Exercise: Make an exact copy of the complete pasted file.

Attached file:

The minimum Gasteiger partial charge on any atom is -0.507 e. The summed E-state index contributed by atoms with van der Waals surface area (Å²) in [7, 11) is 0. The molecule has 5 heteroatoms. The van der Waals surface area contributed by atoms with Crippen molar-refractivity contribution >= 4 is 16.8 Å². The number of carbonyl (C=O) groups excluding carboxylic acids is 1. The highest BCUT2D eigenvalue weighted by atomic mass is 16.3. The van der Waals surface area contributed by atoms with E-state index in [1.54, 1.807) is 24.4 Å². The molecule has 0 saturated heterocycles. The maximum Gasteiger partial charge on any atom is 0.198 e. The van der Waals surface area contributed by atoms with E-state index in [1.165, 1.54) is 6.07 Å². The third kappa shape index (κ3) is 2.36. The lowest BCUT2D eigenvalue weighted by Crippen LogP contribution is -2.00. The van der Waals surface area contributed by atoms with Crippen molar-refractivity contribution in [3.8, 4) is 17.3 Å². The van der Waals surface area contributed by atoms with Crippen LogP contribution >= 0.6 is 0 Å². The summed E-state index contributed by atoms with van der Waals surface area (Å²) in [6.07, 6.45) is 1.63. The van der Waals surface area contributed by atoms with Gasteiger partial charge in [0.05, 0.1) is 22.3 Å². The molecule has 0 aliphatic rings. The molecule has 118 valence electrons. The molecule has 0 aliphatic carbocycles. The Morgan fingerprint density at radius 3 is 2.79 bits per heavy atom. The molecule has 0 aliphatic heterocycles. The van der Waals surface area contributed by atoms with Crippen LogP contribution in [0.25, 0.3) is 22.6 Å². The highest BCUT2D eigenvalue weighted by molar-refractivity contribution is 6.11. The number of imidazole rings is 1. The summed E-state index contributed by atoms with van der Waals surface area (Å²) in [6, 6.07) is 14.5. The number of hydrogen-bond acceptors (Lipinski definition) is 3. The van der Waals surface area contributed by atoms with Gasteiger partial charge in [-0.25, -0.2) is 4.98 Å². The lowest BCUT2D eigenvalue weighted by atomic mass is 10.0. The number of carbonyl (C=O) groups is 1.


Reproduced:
The minimum Gasteiger partial charge on any atom is -0.507 e. The summed E-state index contributed by atoms with van der Waals surface area (Å²) in [7, 11) is 0. The molecule has 5 heteroatoms. The van der Waals surface area contributed by atoms with Crippen molar-refractivity contribution >= 4 is 16.8 Å². The number of carbonyl (C=O) groups excluding carboxylic acids is 1. The highest BCUT2D eigenvalue weighted by atomic mass is 16.3. The van der Waals surface area contributed by atoms with E-state index in [1.54, 1.807) is 24.4 Å². The molecule has 0 saturated heterocycles. The maximum Gasteiger partial charge on any atom is 0.198 e. The van der Waals surface area contributed by atoms with E-state index in [1.165, 1.54) is 6.07 Å². The third kappa shape index (κ3) is 2.36. The lowest BCUT2D eigenvalue weighted by Crippen LogP contribution is -2.00. The van der Waals surface area contributed by atoms with Crippen molar-refractivity contribution in [3.8, 4) is 17.3 Å². The van der Waals surface area contributed by atoms with Crippen LogP contribution >= 0.6 is 0 Å². The summed E-state index contributed by atoms with van der Waals surface area (Å²) in [6.07, 6.45) is 1.63. The van der Waals surface area contributed by atoms with Gasteiger partial charge in [0.05, 0.1) is 22.3 Å². The molecule has 0 aliphatic rings. The molecule has 118 valence electrons. The molecule has 0 aliphatic carbocycles. The Morgan fingerprint density at radius 3 is 2.79 bits per heavy atom. The molecule has 0 aliphatic heterocycles. The van der Waals surface area contributed by atoms with Crippen LogP contribution in [0.25, 0.3) is 22.6 Å². The highest BCUT2D eigenvalue weighted by molar-refractivity contribution is 6.11. The number of imidazole rings is 1. The summed E-state index contributed by atoms with van der Waals surface area (Å²) in [6, 6.07) is 14.5. The number of hydrogen-bond acceptors (Lipinski definition) is 3. The van der Waals surface area contributed by atoms with Gasteiger partial charge in [-0.25, -0.2) is 4.98 Å². The lowest BCUT2D eigenvalue weighted by atomic mass is 10.0. The number of carbonyl (C=O) groups is 1.